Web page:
WASHINGTON (AFNS) -- Former Air Force vice chief of staff retired Gen. Michael P.C. Carns has withdrawn from consideration as director of the Central Intelligence Agency and President Clinton has nominated Deputy Secretary of Defense John M. Deutch for the post.
"The principal reason for my withdrawal is that a list of venomous and abusive accusations have been put forth -- all without merit -- which are aimed at smearing my wife and my children," read a statement issued by Carns. "This is conduct simply beyond the pale and kills any willingness on my part to proceed with the confirmation."
Carns, who retired from active duty in September, acknowledged as "substantially correct" an allegation that he "failed to properly compensate a young Filipino who legally accompanied" the Carns family to the United States from the Philippines.
"Moreover, I failed to ensure that I was conversant in detail with the terms of his visa issued in 1987 and I accept responsibility," the statement read.
However, the statement expressed concern that "these innocent errors may not be properly understood and will be exploited to question my competency and suitability" during the Senate confirmation process.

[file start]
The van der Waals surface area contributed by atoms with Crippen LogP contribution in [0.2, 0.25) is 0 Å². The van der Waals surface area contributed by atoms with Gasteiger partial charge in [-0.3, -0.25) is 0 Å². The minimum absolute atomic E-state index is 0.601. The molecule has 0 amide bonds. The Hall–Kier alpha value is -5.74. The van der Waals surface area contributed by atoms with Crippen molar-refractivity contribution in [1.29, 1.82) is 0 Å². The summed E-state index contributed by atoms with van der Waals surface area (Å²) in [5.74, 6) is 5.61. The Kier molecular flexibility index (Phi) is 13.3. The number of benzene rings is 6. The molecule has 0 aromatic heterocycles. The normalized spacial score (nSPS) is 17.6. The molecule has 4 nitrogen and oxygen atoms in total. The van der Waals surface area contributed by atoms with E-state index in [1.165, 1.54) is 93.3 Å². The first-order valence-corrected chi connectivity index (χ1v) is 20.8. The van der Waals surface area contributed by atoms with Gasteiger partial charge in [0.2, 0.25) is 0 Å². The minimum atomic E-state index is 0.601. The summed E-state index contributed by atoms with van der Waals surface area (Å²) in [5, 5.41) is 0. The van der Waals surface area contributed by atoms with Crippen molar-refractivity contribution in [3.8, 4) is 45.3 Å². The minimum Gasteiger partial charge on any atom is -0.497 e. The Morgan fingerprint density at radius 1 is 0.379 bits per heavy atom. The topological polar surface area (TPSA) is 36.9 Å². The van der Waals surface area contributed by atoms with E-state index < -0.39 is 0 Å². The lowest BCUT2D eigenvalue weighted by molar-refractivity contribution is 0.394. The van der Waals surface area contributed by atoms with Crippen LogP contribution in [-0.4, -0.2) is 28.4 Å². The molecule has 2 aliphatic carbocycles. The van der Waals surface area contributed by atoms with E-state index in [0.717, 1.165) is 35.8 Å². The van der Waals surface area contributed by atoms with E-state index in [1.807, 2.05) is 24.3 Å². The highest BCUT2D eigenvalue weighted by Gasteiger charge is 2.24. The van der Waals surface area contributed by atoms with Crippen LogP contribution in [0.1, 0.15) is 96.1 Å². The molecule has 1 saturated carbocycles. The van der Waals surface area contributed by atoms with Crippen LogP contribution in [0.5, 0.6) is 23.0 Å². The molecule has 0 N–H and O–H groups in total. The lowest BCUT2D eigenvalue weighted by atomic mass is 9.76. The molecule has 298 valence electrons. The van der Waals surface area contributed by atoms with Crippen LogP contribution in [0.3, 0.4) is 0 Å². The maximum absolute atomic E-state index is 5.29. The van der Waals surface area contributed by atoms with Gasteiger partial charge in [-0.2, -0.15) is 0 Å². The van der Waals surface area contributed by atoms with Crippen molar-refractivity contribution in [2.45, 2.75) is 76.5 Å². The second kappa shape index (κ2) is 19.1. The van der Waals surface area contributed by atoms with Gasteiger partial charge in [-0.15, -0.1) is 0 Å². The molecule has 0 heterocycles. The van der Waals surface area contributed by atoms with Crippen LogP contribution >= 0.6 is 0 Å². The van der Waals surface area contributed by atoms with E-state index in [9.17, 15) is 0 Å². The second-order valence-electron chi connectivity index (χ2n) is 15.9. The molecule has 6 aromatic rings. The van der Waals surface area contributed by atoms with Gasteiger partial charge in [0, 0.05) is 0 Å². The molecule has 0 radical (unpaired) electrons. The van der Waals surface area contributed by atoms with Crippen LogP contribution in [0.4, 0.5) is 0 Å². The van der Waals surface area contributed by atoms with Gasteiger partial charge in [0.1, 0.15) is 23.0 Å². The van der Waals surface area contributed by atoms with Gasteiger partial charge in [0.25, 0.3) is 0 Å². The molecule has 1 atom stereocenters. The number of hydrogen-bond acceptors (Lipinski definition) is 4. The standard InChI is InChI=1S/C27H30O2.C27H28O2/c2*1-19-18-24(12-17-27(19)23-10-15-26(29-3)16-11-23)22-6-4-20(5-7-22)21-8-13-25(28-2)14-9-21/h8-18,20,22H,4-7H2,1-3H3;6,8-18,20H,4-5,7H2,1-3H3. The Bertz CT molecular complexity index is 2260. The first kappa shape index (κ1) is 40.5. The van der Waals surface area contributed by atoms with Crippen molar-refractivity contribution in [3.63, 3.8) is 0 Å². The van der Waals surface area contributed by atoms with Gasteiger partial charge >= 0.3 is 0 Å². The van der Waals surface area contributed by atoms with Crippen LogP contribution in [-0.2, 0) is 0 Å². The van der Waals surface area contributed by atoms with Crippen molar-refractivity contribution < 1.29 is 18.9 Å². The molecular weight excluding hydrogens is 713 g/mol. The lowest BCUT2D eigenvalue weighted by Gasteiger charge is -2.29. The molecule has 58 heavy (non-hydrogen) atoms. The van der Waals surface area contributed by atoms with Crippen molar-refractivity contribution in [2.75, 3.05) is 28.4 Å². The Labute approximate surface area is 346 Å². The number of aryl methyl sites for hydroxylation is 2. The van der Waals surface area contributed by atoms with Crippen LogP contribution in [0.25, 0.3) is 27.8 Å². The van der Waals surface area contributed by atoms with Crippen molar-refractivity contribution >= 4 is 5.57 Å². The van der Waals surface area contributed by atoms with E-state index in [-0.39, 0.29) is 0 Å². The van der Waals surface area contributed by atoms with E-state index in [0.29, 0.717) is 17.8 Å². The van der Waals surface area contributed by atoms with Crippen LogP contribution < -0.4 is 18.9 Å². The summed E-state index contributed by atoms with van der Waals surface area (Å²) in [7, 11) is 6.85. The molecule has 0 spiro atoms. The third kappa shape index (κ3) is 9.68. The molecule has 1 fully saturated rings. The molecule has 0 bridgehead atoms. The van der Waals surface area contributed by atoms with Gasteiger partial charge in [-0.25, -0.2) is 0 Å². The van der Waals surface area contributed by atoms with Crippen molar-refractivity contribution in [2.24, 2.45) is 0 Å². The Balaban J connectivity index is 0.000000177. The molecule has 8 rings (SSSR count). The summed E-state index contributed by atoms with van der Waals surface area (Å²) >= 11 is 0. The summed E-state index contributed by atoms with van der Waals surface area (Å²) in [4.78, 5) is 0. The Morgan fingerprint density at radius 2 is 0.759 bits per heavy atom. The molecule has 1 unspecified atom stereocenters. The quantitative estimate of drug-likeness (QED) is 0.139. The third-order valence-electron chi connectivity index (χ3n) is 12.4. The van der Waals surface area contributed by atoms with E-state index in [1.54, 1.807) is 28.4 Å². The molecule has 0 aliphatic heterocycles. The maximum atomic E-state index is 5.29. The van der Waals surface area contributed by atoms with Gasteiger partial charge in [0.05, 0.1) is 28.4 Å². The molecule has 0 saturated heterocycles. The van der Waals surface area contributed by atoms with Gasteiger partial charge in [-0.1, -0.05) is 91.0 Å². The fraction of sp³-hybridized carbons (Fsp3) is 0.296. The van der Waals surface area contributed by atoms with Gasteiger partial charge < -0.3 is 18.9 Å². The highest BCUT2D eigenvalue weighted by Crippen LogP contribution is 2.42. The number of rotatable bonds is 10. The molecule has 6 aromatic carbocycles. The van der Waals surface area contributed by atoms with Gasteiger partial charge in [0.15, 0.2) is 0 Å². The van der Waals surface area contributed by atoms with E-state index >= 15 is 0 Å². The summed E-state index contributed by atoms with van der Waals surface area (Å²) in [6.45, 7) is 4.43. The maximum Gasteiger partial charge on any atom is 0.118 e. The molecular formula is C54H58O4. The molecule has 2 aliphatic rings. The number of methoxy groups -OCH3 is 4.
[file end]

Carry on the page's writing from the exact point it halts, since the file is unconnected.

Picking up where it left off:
In accepting the withdrawal, President Clinton praised Carns' "broad experience, his intelligence and his dedication."
"The sad truth is that we live in a time when even the most exemplary individuals like General Carns -- who already has given so much to his country -- are deterred from serving by the fear that their records will be distorted, their achievements ignored and their families maligned," read a Clinton statement.
"General Carns' decision to withdraw is our country's loss," read Clinton's statement. "This man -- who flew more than 200 combat missions over Southeast Asia and distinguished himself as a military commander and an innovative manager -- was prepared to come out of retirement to serve America one more time in a vital mission.
"I deeply regret that he will not have that opportunity."
In announcing Deutch's nomination, Clinton stressed the deputy secretary of defense's experience serving "at the highest levels of academia and government."
Deutch has been an assistant professor of chemistry at Princeton and provost at the Massachusetts Institute of Technology. He was also under secretary of energy in the Carter administration and a member of President Bush's foreign intelligence advisory board.
Clinton credited Deutch's role in reviewing the U.S.'s nuclear force posture, his overseeing of weapons systems modernization and his becoming intimately familiar with the workings of the intelligence community."
The president also vowed to make the CIA director a cabinet-level position if Deutch is confirmed by the Senate.
"I appreciate the confidence the president has shown in me," read a statement by Deutch.
Deutch's statement indicated he looked forward to working to "strengthen the quality of our nation's intelligence service."
"My only regret is the prospect of leaving the great military and civilian team in the Department of Defense."
If Deutch's nomination is approved by the Senate, he will replace R. James Woolsey, who submitted his resignation in December.